Belgium may be a largely land-locked country, and Brussels, its capital city, is relatively far from the coast. But that doesn’t mean the country doesn’t boast some incredible seafood. In fact, the country’s national dish is none other than moules frites—mussels with fries. And while that may seem like a strange combo if you have yet to be acquainted with the European city’s food scene, you only have to try it once to understand what all the hype is about.
It all starts off with briny, salty mussels, usually steamed with aromatics like celery, onions and leeks plus butter (but sometimes blessed with thick cream or a sultry tomato sauce), cooked lightly until they pop open, their obsidian shells perfectly framing the plump, fleshy meat inside. The first mussel may be extracted from its shell with a fork; subsequent mussels can be plucked out with the help of the first shell acting as tweezers. If you order mussels in Brussels, you’ll be greeted with a heaping, almost intimidating pile of shells on your plate, but no worries—their light flavor and texture ensure that they’re not too filling, satisfying your palate without requiring you to unbutton your pants halfway throughout the meal.
But that’s where the fries come in. Though the French have long claimed the long, thin strips of potato as a signature dish, fries can actually be traced back to Belgium—and they’re truly at their best when paired with fresh mussels. Salty, carb-y and filling, fries can really shine when they’re not being overshadowed by the heaviness of a burger, as is their traditional counterpart in the U.S. The fried potatoes can either be dipped in the flavorful cooking liquid that the mussels are still bathing in when they arrive at your table or given even more richness with the addition of plain mayonnaise. This is the heavy part of the meal, the part that’ll keep you from ordering another serving of mussels.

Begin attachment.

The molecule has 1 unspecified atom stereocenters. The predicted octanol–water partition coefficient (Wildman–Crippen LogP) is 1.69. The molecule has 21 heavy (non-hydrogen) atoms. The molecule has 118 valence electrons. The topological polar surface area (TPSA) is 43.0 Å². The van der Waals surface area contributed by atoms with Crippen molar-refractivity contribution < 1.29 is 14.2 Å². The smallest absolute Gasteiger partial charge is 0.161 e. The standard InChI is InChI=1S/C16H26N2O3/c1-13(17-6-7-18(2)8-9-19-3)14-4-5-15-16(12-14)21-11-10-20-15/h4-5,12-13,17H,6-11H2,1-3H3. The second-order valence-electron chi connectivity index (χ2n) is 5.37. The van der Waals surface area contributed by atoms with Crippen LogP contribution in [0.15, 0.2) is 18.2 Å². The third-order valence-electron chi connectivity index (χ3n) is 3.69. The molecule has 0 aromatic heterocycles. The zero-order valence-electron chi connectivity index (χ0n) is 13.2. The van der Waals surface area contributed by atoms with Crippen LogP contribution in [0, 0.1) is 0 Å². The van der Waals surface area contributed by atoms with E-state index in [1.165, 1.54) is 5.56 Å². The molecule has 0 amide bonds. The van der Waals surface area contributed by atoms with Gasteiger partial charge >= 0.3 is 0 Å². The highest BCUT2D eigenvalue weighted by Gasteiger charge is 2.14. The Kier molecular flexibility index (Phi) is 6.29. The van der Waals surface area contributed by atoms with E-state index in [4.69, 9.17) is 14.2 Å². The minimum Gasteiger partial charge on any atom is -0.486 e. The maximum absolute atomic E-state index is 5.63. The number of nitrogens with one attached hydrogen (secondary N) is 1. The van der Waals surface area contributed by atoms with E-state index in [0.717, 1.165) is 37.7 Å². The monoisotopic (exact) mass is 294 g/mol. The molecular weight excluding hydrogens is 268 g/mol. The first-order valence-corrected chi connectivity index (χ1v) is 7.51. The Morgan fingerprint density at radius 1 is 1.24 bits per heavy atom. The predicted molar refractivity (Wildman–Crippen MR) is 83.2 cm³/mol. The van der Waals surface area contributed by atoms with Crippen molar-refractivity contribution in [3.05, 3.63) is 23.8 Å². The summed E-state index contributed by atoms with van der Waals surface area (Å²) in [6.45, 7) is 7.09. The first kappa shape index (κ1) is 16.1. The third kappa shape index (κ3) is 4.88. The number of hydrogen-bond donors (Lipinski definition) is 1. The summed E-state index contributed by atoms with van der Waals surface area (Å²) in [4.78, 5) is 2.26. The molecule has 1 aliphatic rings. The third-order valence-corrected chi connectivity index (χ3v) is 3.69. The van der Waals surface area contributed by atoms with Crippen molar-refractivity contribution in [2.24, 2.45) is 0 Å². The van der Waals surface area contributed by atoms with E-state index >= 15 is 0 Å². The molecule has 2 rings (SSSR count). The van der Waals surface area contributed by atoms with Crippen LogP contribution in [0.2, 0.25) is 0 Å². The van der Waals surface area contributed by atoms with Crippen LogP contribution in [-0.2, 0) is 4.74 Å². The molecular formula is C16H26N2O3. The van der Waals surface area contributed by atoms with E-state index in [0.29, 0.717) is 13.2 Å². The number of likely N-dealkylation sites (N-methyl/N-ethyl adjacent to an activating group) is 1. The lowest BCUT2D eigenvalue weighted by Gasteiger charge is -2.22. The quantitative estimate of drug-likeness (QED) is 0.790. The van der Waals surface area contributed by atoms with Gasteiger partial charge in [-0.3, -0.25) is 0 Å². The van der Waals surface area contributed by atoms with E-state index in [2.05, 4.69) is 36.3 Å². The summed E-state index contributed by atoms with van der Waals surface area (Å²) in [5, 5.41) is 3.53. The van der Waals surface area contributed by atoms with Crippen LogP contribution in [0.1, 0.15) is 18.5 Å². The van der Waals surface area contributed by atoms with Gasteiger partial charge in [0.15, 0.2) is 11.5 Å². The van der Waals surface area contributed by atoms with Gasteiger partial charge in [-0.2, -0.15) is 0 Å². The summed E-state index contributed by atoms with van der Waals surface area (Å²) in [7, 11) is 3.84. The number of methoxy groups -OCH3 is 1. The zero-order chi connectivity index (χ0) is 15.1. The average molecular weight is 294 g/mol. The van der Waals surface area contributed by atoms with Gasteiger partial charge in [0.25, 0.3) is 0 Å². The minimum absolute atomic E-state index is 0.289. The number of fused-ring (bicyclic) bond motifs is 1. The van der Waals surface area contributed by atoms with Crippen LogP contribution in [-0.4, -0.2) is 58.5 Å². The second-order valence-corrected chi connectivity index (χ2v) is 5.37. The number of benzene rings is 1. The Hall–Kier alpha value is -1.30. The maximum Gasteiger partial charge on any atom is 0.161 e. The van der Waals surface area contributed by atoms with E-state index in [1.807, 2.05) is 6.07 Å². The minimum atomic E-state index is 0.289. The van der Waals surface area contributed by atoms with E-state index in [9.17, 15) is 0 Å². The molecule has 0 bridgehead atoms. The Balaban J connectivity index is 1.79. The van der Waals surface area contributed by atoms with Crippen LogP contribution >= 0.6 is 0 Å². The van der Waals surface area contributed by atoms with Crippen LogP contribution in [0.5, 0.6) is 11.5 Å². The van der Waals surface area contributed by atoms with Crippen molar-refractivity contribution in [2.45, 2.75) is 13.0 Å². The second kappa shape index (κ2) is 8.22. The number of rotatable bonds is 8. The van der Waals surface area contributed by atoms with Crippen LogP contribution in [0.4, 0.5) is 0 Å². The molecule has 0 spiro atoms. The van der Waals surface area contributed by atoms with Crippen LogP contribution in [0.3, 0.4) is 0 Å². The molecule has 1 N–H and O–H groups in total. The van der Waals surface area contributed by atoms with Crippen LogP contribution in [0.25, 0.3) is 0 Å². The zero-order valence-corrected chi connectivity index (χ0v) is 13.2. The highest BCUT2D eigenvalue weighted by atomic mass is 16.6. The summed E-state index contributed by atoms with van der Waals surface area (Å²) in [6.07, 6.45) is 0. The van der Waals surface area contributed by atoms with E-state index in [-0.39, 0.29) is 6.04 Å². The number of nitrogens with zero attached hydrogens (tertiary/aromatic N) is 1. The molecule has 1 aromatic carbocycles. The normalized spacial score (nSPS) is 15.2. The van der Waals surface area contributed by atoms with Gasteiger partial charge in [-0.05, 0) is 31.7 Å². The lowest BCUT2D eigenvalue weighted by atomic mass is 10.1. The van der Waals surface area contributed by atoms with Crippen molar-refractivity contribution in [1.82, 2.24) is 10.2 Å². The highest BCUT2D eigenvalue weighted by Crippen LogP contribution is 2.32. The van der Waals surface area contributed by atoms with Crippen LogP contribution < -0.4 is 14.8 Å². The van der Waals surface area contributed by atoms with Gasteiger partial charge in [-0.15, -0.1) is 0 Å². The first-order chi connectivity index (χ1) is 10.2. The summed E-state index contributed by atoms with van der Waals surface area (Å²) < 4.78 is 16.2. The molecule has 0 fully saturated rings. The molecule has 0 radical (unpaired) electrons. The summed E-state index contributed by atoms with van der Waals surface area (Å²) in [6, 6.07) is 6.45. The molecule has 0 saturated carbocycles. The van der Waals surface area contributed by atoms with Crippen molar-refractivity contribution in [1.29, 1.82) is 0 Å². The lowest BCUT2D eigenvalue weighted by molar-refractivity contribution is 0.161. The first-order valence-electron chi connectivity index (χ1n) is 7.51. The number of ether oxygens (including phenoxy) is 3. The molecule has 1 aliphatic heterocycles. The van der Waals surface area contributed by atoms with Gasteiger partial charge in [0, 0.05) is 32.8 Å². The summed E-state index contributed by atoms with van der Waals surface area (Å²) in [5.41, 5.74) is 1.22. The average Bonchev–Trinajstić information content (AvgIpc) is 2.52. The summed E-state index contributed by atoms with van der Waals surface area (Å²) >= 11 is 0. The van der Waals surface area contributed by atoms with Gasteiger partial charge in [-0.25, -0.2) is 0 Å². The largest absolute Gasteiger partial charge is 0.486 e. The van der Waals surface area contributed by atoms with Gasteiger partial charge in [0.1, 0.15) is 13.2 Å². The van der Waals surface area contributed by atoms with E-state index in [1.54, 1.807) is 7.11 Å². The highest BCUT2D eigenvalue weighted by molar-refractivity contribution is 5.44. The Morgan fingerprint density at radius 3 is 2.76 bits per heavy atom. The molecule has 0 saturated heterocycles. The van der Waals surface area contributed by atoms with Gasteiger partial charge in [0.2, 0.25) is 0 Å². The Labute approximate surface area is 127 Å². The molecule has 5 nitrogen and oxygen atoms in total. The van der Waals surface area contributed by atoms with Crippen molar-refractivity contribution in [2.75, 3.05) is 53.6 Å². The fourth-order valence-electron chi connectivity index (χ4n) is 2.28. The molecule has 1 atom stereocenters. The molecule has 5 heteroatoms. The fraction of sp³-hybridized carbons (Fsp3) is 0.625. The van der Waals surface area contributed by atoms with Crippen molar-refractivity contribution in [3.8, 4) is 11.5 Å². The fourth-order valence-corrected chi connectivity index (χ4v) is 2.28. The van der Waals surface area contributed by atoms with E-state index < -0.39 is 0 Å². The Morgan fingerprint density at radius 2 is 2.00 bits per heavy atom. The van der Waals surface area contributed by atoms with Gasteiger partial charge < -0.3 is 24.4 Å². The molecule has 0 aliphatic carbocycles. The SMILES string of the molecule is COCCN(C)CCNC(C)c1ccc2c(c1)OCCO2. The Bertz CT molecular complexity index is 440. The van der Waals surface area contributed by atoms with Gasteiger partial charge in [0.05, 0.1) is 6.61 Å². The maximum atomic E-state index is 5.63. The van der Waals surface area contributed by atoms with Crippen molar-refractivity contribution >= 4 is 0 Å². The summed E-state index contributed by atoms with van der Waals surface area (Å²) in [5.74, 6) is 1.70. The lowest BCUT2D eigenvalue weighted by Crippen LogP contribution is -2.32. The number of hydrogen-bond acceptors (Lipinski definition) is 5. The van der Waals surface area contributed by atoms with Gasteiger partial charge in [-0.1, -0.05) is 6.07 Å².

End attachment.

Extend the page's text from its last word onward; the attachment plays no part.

These days, you’ll find moules frites at higher-end restaurants around Brussels and other European cities, though the dish originally became popular because of the low cost and wide availability of mussels. When paired with potatoes, another readily available staple in Belgian cooking, the dish became a favorite of the country’s poor. Though moules frites can now be found in Brussel’s posher eateries, its consumption is still regarded as a casual affair, a dish to savor, not to fuss over.
While other classic poverty-foods-turned-“fancy”-foods boast an element of pretention or exclusivity (think lobsters or oysters), there is still something slightly more humble, more subtle about moules frites. It’s eaten with the hands with limited need for utensils. It’s almost snacky, a dish that can easily be shared, passed around the table and enjoyed communally. And for the most part, it doesn’t feel snobby. That’s not to say that there isn’t any element of exclusivity there—unlike in the age of the dish’s invention, moules frites is not particularly cheap, and at many restaurants, it’s far from affordable for much of the country’s poor.
But luckily, it can be made at home. You don’t even have to book a trip to Brussels to experience the true joy moules frites has to offer. Simply pay a visit to your local fishmonger, if you’re lucky enough to live near one. In a pinch, fresh (not frozen!) mussels from the nearest grocery store will do. Steam them with the aromatics of your choice, or add wine or beer to the vegetable broth and butter combo. Some restaurants in Brussels even add extra flavor to their broth with the addition of spices like curry powder, a feat that can also be easily achieved at home. Cook them until they pop open, and pair with the deep-fried (preferred) or oven-baked (if you must) fries of your choice. In my opinion, you’re definitely not going to want to skimp on the mayo on the side. I’ll personally always opt for kewpie, loaded as it is with richness from egg yolks and a generous portion of MSG, but Hellman’s is also acceptable. (And to all the Duke’s people out there, I don’t want to hear it.)
The Belgian staple dish is classically enjoyed the most during the winter months when mussels are in season and in plentiful supply, though you can snag cultivated mussels year-round. The important thing is that you embrace the dish for what it is: finger food to be enjoyed in the company of friends and family.
Samantha Maxwell is a food writer and editor based in Boston. Follow her on Twitter at @samseating.